Charlie's "old boss" was indeed good to them, for when he died in 1848 his will provided that "At death of my wife, E. D. Ballew, it is my will and desire that my man servant, Arthur and Harriet, Charles, William and Paralee, one family, should be emancipated and made free. And after the death of my wife, Elizabeth D. Ballew, my whole estate or property, both real and personal, that is to say my land and houses, horses, cattle, sheep, hogs and plantation utensils I give and bequeath to Arthur to him and his heirs forever."

John C. Ballew had promised Charlie's father if he would come out to Missouri with him and stay with him peacefully as long as he lived that he would do a good part by him. The above quoted will show how well the old minister carried out his promise, for he had a big farm.

Charlie married Caroline Herriford, and after farming until his children were old enough to go to school he came up to Chillicothe to live in order to send his children to school. He worked on the Pres Minor farm for a little while and then got a job at Milbank's Mill where he worked faithfully for forty-two years, quitting his job as packer only three years ago.

While he was still residing in Grand River township, the Chillicothe to Brunswick railroad -- now a part of the Wabash system -- was built through this county, 1868-70, and Charlie worked with his team running a scraper. He well remembers seeing some of the steam boats that formerly sailed up Grand River from the Missouri River. Some of them went as far as Utica landing.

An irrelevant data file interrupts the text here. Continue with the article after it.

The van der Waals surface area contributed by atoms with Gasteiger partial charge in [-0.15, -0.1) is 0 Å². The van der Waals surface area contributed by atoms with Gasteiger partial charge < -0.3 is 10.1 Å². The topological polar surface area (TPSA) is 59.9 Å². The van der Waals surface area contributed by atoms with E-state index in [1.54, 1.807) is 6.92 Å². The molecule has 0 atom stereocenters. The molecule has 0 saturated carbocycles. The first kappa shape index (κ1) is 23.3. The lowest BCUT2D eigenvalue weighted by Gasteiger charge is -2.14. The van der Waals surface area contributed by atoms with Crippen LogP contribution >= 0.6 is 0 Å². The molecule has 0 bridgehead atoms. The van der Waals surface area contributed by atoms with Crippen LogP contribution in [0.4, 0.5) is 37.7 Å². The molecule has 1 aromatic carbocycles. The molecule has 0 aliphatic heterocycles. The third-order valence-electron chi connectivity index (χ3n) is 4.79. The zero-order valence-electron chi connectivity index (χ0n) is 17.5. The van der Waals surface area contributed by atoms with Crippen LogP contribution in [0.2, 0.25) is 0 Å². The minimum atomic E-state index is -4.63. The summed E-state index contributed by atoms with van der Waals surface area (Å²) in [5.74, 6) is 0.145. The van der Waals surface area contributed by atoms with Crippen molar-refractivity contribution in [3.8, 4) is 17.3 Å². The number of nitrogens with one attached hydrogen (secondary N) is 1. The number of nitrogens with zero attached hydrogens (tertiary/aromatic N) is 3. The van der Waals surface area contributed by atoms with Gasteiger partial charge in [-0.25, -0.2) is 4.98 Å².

"I remember seeing several cotton boats, for we grew cotton here in those days. My mother raised it, carded it and spun it. I used to hand her the threads as she worked. One boat I specially remember was a nice one, side-wheel, 300 feet long. It went up to Utica, and they all got to dancing on board with the town folks and stayed too long and the river got low. They got down as far as our house and got hung up. They had a terrible time getting loose. Finally a big rain come along and swelled up Locust Creek and that helped to float her off. 'Duroc' was the name of one boat. 'Falcon' and 'Lake of the Woods' were other boats I remember seeing."

When asked about the steamboat which sank near where the town of Bedford now is, and which is reputed to have given its name to the little village, he said, "I always heard Bedford was named for that boat. For a long time one of the houses in the town had a window in it that had come from the steamer."

Charlie says he would like to live back in the good old days. "People nowadays are not like what they used to be. They are getting awful, robbin' folks, killin' them, and holdin' up banks. Too much goings on to suit me," concluded this old fashioned colored man, who has seen much history made in his four score and eleven years of life.

Questioned as to the length of time he had been a reader of the Tribune, he replied, "I took the Grand River Chronicle as long as it was published, and I have been reading the Tribune ever since it started."

Besides his son, William, he has four other children living, Mrs. Ida Demery who lives in California, Mrs. Della Thompson of St. Louis, Henry of St. Louis, and Nolan of Kansas City.

SOURCE: Chillicothe Daily Tribune, October 26, 1927.